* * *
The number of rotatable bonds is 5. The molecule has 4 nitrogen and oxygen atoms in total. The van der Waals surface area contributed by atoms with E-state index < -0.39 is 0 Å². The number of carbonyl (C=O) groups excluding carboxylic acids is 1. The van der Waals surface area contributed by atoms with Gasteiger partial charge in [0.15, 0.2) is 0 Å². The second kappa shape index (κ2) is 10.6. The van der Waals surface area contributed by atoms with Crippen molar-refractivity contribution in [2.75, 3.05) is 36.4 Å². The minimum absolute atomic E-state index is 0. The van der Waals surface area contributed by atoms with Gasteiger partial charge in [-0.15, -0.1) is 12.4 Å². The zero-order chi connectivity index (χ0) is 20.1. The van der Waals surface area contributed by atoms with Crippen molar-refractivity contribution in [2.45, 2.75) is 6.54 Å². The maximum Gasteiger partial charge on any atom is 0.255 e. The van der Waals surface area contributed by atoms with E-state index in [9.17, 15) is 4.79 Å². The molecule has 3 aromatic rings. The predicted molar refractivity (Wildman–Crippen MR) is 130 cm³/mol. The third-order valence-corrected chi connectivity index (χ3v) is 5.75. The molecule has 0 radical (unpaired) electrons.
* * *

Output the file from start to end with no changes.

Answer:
The number of rotatable bonds is 5. The molecule has 4 nitrogen and oxygen atoms in total. The van der Waals surface area contributed by atoms with E-state index < -0.39 is 0 Å². The number of carbonyl (C=O) groups excluding carboxylic acids is 1. The van der Waals surface area contributed by atoms with Gasteiger partial charge in [0.15, 0.2) is 0 Å². The second kappa shape index (κ2) is 10.6. The van der Waals surface area contributed by atoms with Crippen molar-refractivity contribution in [2.75, 3.05) is 36.4 Å². The minimum absolute atomic E-state index is 0. The van der Waals surface area contributed by atoms with Gasteiger partial charge in [-0.15, -0.1) is 12.4 Å². The zero-order chi connectivity index (χ0) is 20.1. The van der Waals surface area contributed by atoms with Crippen molar-refractivity contribution in [2.45, 2.75) is 6.54 Å². The maximum Gasteiger partial charge on any atom is 0.255 e. The van der Waals surface area contributed by atoms with E-state index in [9.17, 15) is 4.79 Å². The molecule has 3 aromatic rings. The predicted molar refractivity (Wildman–Crippen MR) is 130 cm³/mol. The third-order valence-corrected chi connectivity index (χ3v) is 5.75. The molecule has 0 radical (unpaired) electrons.